Written by Sr. Rosemary, O.P.
Readings from: http://www.usccb.org/bible/readings/020420.cfm
We heard a very interesting story in the first reading about a fellow named Absalom, especially the part about how he died. Who was he anyway and what can we learn from the story?
The name ‘Absalom’ comes from the Hebrew and means "my father is peace". Absalom was the third son of King David and earlier in the book of Samuel we learn that “in all of Israel there was no one so much to be praised for his handsome appearance as Absalom. From the sole of his foot to the crown of his head there was no blemish.” [2 Samuel 14:25]. It also mentions he had beautiful long hair, which ironically, contributed to his death.
But he was the rebellious son and with all of his fine blessings and good fortunes in life, Absalom couldn’t suppress this rebellious streak. First, he kills his older half-brother and heir to the throne, Amnon, for abusing their sister. Fearing reprisal from his father, flees Jerusalem for a few years. Eventually they reconcile and Absalom returns.
However, once back in Jerusalem, Absalom wastes no time conspiring against his father because Absalom is ambitious and wants to be king. Eventually, he wins over the hearts of the people and declares himself king, forcing David to flee. David raises an army that would finally defeat Absalom but, in an attempt to escape, the young son jumped on a mule and fled. We heard today how Absalom’s famous hair got caught and tangled up in an oak tree leaving him there dangling powerlessly “between the earth and the heavens.”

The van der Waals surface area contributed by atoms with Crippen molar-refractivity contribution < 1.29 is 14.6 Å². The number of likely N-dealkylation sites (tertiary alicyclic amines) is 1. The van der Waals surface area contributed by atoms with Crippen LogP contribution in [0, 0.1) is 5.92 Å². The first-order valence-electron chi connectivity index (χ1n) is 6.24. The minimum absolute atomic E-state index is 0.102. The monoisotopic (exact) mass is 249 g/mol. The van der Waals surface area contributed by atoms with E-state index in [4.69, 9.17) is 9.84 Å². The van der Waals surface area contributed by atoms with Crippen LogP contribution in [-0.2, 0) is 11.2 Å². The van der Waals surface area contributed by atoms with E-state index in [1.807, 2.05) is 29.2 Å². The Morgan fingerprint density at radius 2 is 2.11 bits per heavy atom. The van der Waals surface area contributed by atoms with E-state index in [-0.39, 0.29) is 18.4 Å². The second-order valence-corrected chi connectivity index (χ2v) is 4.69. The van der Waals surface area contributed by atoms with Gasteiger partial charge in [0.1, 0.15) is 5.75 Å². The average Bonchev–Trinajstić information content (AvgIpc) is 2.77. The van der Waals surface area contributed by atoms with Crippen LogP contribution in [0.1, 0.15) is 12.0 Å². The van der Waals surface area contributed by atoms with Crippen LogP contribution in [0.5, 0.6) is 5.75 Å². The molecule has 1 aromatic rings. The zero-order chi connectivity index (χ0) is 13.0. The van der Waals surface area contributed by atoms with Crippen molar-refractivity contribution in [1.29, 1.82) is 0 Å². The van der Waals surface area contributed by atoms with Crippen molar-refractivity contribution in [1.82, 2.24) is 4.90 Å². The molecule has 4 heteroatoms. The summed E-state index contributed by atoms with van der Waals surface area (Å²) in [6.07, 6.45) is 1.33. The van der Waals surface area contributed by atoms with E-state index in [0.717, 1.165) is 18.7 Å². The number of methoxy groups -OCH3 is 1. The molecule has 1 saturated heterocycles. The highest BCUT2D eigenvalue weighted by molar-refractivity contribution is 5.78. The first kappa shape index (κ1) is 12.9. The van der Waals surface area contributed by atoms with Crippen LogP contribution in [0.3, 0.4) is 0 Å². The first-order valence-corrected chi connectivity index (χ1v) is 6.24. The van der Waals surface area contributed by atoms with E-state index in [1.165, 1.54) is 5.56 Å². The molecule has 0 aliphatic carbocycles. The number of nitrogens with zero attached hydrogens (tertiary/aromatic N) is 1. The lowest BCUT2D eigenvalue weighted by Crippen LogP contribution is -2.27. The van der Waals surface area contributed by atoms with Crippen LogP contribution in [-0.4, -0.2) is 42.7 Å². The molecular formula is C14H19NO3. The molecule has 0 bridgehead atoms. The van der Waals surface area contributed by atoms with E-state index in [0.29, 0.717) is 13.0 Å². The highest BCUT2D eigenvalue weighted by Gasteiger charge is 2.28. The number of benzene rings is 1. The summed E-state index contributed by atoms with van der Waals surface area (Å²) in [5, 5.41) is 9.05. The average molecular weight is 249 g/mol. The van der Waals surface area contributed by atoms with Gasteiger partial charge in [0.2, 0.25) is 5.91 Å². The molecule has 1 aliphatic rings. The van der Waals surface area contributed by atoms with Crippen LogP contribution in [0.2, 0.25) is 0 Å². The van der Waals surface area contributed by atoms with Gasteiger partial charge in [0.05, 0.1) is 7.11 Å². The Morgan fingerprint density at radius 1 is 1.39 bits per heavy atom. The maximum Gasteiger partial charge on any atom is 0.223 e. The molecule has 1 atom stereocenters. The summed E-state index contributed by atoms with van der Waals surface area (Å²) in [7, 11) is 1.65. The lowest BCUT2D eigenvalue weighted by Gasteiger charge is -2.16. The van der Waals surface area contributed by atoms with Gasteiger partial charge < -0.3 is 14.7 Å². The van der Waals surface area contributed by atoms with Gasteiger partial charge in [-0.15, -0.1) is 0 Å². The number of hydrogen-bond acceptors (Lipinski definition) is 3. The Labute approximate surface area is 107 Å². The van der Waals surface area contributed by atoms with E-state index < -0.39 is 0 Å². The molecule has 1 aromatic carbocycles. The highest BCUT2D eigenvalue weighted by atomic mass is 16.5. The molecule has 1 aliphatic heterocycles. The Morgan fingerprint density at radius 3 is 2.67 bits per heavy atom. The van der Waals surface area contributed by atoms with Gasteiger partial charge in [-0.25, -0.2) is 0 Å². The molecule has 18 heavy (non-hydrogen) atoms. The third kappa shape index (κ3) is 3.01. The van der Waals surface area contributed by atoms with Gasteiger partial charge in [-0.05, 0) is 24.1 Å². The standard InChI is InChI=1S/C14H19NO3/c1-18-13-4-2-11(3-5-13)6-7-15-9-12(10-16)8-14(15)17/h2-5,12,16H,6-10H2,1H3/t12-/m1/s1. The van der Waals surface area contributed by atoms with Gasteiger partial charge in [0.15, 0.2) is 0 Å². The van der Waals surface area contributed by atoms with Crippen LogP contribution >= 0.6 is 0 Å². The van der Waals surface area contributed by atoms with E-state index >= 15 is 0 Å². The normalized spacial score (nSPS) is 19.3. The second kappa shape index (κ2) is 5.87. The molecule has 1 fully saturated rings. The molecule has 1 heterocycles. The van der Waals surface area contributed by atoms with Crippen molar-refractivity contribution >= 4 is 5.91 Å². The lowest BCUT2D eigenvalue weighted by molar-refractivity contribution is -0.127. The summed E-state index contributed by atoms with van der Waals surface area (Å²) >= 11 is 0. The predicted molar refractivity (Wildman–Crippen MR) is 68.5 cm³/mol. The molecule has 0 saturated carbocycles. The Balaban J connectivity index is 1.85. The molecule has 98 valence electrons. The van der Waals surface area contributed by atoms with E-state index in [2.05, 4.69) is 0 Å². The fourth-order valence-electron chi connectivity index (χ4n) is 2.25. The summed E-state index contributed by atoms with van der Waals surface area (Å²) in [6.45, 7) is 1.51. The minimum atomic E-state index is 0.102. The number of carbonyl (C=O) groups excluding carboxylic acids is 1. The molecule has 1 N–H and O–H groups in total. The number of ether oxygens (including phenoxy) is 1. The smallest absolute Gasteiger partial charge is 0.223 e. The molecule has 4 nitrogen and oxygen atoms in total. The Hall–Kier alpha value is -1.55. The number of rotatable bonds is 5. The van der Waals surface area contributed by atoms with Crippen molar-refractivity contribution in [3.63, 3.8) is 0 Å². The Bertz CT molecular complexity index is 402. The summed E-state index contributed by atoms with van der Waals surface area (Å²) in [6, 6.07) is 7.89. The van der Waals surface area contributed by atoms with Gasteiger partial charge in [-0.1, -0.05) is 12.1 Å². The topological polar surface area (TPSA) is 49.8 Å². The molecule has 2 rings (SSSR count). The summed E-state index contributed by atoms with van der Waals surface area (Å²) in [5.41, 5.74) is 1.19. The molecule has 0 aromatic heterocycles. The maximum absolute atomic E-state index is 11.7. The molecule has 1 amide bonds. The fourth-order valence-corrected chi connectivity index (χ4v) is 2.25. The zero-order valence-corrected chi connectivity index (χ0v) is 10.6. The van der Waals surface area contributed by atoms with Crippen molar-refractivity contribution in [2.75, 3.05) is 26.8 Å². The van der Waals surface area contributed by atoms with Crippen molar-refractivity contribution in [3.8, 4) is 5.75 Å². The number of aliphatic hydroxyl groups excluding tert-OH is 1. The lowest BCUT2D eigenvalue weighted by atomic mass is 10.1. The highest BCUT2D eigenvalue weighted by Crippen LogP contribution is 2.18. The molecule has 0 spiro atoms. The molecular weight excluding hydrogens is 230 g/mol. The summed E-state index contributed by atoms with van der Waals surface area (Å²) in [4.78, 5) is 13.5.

David’s army commander orders Absalom killed despite David’s firm orders that no harm should come to him. Upon hearing of his death, David famously laments “O my son Absalom, my son, my son! Would I had died instead of you, O Absalom, my son, my son!”
We can take away many lessons from this story, but here are two:
- Granted, all these men were guilty of treachery and committing horrendous crimes against each other to serve a selfish end. But deep down, David loved his sons despite all their failings. In David's love for his sons we see a reflection of the unconditional love of a father for his children. That message, that God loves all God’s children, is a recurring element in the teachings of Jesus.
- Unfortunately, the story has a tragic end because they are unable to turn around and seek reconciliation from one another. We know all too well that unreconciled relationships cause deep wounds that never seem to completely heal. Unresolved conflicts and unforgiveness can, and do, damage our emotional, spiritual and physical health. The only possible way for us to be reconciled with another is through forgiveness.
Perhaps today we can reflect on our own relationships and any anger and bitterness we may have towards another. Let us pray for the grace of forgiveness so we can learn to be kind and compassionate toward others, forgiving each other, as God has forgiven us.